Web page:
- Malicious cyber actors are targeting K-12 schools to launch ransomware attacks, steal data and disrupt distance learning programs, federal officials said in a Joint Cybersecurity Advisory Thursday. The warning was coauthored by the FBI, the Cybersecurity and Infrastructure Security Agency (CISA) and the Multi-State Information Sharing and Analysis Center.
- Ransomware attacks increased since the beginning of the 2020 academic year, according to data from MS-ISAC. Attacks against K-12 schools during August and September made up 57% of reported ransomware incidents, compared with 28% of attacks between January and July.
- The federal agencies received numerous reports of ransomware attacks against school computer systems, which in some cases have left them unable to conduct distance learning programs. Cyber actors are viewing the schools as targets of opportunity and attacks are expected to continue through the 2020-2021 academic year.
The bulletin comes just weeks after schools in Baltimore and Huntsville, Alabama, were disrupted by ransomware attacks.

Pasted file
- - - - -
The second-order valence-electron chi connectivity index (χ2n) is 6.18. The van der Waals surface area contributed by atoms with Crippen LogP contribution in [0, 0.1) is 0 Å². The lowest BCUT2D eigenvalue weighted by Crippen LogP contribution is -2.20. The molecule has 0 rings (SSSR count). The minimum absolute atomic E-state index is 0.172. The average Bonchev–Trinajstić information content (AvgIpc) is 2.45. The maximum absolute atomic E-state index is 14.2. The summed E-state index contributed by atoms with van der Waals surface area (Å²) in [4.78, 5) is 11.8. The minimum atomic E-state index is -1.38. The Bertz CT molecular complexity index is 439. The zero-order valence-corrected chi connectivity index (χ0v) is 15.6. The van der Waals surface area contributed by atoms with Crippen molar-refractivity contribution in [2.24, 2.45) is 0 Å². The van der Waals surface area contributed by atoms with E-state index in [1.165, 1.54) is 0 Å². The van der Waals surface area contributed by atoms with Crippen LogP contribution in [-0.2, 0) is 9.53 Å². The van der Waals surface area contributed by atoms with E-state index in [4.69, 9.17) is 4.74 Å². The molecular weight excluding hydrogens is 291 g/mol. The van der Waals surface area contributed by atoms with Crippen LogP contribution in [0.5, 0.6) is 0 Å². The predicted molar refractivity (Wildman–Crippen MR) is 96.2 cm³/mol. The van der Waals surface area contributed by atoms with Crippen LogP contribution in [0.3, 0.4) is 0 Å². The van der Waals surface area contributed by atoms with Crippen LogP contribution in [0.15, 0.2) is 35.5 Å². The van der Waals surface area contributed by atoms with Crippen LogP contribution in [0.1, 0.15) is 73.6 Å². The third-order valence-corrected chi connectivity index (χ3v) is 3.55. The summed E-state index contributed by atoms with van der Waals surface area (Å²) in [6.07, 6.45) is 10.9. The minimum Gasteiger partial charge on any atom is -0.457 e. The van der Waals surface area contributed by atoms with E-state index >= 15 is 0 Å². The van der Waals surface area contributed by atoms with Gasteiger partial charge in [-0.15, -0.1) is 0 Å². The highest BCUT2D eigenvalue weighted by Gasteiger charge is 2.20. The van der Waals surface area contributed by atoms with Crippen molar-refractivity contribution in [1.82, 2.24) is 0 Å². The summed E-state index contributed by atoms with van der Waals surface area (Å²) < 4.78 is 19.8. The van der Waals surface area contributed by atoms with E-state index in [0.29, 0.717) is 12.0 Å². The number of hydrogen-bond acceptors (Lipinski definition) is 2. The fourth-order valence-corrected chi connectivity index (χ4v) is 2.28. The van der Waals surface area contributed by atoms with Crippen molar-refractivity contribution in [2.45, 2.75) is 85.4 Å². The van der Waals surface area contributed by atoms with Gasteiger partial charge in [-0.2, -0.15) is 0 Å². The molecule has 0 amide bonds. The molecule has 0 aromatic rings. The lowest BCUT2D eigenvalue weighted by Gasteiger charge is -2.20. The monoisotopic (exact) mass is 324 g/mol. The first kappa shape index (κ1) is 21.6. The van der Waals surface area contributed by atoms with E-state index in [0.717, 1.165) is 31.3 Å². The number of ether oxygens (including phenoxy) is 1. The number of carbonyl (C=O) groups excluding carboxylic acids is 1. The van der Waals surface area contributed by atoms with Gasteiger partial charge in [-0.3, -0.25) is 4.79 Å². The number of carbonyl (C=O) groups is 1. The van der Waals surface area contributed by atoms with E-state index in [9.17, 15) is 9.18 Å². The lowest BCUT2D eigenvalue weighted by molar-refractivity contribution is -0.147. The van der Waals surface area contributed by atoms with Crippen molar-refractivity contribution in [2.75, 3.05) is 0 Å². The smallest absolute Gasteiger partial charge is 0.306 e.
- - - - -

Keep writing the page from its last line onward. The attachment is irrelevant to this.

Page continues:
The five most common ransomware variants targeting the K-12 programs between January and September were Ryuk, Maze, Nefilim, AKO and Sodinokibi/REvil, based on open-source data, third-party analysis and information from victims.
ZeuS, a Trojan that targets Microsoft Windows systems, and Shlayer, a Trojan downloader and dropper for MacOS malware, are among the most prevalent malware types used against K-12 schools. Another method used to attack schools has been distributed denial of service (DDoS) attacks.
Numerous attacks since March have disrupted live-video conferencing sessions with pornographic or violent images, doxing or harassing teachers and students, according to the agencies. The FBI and CISA are recommending schools develop business continuity plans. Officials are urging schools to patch operating systems, change passwords often, use multifactor authentication and audit user accounts with administrative privileges.
The FBI is advising schools not to pay ransomware demands, as they do not guarantee the release of data files and may further embolden bad actors to commit additional attacks.